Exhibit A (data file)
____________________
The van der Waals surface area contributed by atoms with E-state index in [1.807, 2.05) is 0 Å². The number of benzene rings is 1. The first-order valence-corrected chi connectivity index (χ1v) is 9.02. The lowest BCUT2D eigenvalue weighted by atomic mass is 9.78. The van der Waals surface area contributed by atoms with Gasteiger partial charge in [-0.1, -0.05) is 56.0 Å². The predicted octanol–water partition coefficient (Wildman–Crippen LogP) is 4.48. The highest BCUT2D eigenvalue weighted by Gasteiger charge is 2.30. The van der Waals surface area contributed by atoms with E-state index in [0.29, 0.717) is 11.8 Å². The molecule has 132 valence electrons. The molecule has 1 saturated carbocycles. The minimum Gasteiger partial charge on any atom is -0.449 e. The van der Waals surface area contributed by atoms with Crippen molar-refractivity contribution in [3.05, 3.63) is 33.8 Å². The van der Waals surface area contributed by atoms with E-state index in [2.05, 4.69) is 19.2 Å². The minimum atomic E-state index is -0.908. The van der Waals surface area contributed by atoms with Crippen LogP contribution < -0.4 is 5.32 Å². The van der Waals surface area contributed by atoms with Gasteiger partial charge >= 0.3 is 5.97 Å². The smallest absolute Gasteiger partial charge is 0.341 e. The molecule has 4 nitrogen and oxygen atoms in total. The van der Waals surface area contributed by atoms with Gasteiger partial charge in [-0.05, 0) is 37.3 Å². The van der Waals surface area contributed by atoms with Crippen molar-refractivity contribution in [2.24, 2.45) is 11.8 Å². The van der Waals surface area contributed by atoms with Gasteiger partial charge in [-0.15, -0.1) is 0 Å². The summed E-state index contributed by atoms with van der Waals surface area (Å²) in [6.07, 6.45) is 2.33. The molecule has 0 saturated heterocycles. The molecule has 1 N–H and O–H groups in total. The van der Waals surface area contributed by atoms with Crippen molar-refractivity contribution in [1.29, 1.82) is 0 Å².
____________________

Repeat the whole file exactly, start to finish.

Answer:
The van der Waals surface area contributed by atoms with E-state index in [1.807, 2.05) is 0 Å². The number of benzene rings is 1. The first-order valence-corrected chi connectivity index (χ1v) is 9.02. The lowest BCUT2D eigenvalue weighted by atomic mass is 9.78. The van der Waals surface area contributed by atoms with Gasteiger partial charge in [-0.1, -0.05) is 56.0 Å². The predicted octanol–water partition coefficient (Wildman–Crippen LogP) is 4.48. The highest BCUT2D eigenvalue weighted by Gasteiger charge is 2.30. The van der Waals surface area contributed by atoms with E-state index in [0.29, 0.717) is 11.8 Å². The molecule has 132 valence electrons. The molecule has 1 saturated carbocycles. The minimum Gasteiger partial charge on any atom is -0.449 e. The van der Waals surface area contributed by atoms with Crippen molar-refractivity contribution in [3.05, 3.63) is 33.8 Å². The van der Waals surface area contributed by atoms with E-state index in [2.05, 4.69) is 19.2 Å². The minimum atomic E-state index is -0.908. The van der Waals surface area contributed by atoms with Crippen LogP contribution < -0.4 is 5.32 Å². The van der Waals surface area contributed by atoms with Gasteiger partial charge >= 0.3 is 5.97 Å². The smallest absolute Gasteiger partial charge is 0.341 e. The molecule has 4 nitrogen and oxygen atoms in total. The van der Waals surface area contributed by atoms with Gasteiger partial charge in [-0.05, 0) is 37.3 Å². The van der Waals surface area contributed by atoms with Crippen molar-refractivity contribution in [2.24, 2.45) is 11.8 Å². The van der Waals surface area contributed by atoms with Gasteiger partial charge in [-0.15, -0.1) is 0 Å². The summed E-state index contributed by atoms with van der Waals surface area (Å²) in [6.07, 6.45) is 2.33. The molecule has 0 saturated heterocycles. The molecule has 1 N–H and O–H groups in total. The van der Waals surface area contributed by atoms with Crippen molar-refractivity contribution in [1.29, 1.82) is 0 Å².